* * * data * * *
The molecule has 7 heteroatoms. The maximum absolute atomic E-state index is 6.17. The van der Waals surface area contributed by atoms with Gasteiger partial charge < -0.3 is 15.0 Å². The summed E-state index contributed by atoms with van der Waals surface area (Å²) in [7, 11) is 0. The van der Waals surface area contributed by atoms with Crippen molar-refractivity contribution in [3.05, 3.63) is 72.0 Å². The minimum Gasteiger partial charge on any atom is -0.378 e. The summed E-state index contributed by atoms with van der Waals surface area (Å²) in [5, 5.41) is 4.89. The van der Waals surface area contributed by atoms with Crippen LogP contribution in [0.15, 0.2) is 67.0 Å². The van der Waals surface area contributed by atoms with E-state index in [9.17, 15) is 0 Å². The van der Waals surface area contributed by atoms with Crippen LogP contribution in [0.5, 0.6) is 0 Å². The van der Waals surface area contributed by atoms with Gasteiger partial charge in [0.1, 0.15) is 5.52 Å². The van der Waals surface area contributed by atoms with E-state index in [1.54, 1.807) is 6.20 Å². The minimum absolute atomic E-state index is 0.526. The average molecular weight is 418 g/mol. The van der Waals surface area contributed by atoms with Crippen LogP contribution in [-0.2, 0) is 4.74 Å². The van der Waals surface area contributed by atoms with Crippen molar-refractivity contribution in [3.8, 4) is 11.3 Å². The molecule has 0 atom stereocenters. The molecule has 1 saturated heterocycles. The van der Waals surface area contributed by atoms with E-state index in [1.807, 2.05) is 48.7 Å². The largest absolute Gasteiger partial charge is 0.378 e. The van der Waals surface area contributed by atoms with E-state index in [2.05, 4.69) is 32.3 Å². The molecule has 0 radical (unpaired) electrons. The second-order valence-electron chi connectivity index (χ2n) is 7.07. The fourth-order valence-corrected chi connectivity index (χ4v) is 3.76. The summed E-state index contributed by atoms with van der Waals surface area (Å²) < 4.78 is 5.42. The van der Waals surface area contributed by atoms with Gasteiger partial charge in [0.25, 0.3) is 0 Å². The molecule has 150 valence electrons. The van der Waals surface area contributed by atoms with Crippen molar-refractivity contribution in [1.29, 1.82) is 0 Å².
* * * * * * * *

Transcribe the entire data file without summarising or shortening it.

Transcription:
The molecule has 7 heteroatoms. The maximum absolute atomic E-state index is 6.17. The van der Waals surface area contributed by atoms with Gasteiger partial charge < -0.3 is 15.0 Å². The summed E-state index contributed by atoms with van der Waals surface area (Å²) in [7, 11) is 0. The van der Waals surface area contributed by atoms with Crippen molar-refractivity contribution in [3.05, 3.63) is 72.0 Å². The minimum Gasteiger partial charge on any atom is -0.378 e. The summed E-state index contributed by atoms with van der Waals surface area (Å²) in [5, 5.41) is 4.89. The van der Waals surface area contributed by atoms with Crippen LogP contribution in [0.15, 0.2) is 67.0 Å². The van der Waals surface area contributed by atoms with E-state index in [9.17, 15) is 0 Å². The van der Waals surface area contributed by atoms with Crippen LogP contribution in [0.5, 0.6) is 0 Å². The van der Waals surface area contributed by atoms with Gasteiger partial charge in [0.1, 0.15) is 5.52 Å². The van der Waals surface area contributed by atoms with E-state index in [1.54, 1.807) is 6.20 Å². The minimum absolute atomic E-state index is 0.526. The average molecular weight is 418 g/mol. The van der Waals surface area contributed by atoms with Crippen LogP contribution in [-0.2, 0) is 4.74 Å². The van der Waals surface area contributed by atoms with Crippen molar-refractivity contribution in [3.8, 4) is 11.3 Å². The molecule has 0 atom stereocenters. The molecule has 1 saturated heterocycles. The van der Waals surface area contributed by atoms with E-state index in [1.807, 2.05) is 48.7 Å². The largest absolute Gasteiger partial charge is 0.378 e. The van der Waals surface area contributed by atoms with E-state index in [2.05, 4.69) is 32.3 Å². The molecule has 0 radical (unpaired) electrons. The second-order valence-electron chi connectivity index (χ2n) is 7.07. The fourth-order valence-corrected chi connectivity index (χ4v) is 3.76. The summed E-state index contributed by atoms with van der Waals surface area (Å²) < 4.78 is 5.42. The van der Waals surface area contributed by atoms with Gasteiger partial charge in [0.25, 0.3) is 0 Å². The molecule has 150 valence electrons. The van der Waals surface area contributed by atoms with Crippen molar-refractivity contribution in [1.29, 1.82) is 0 Å².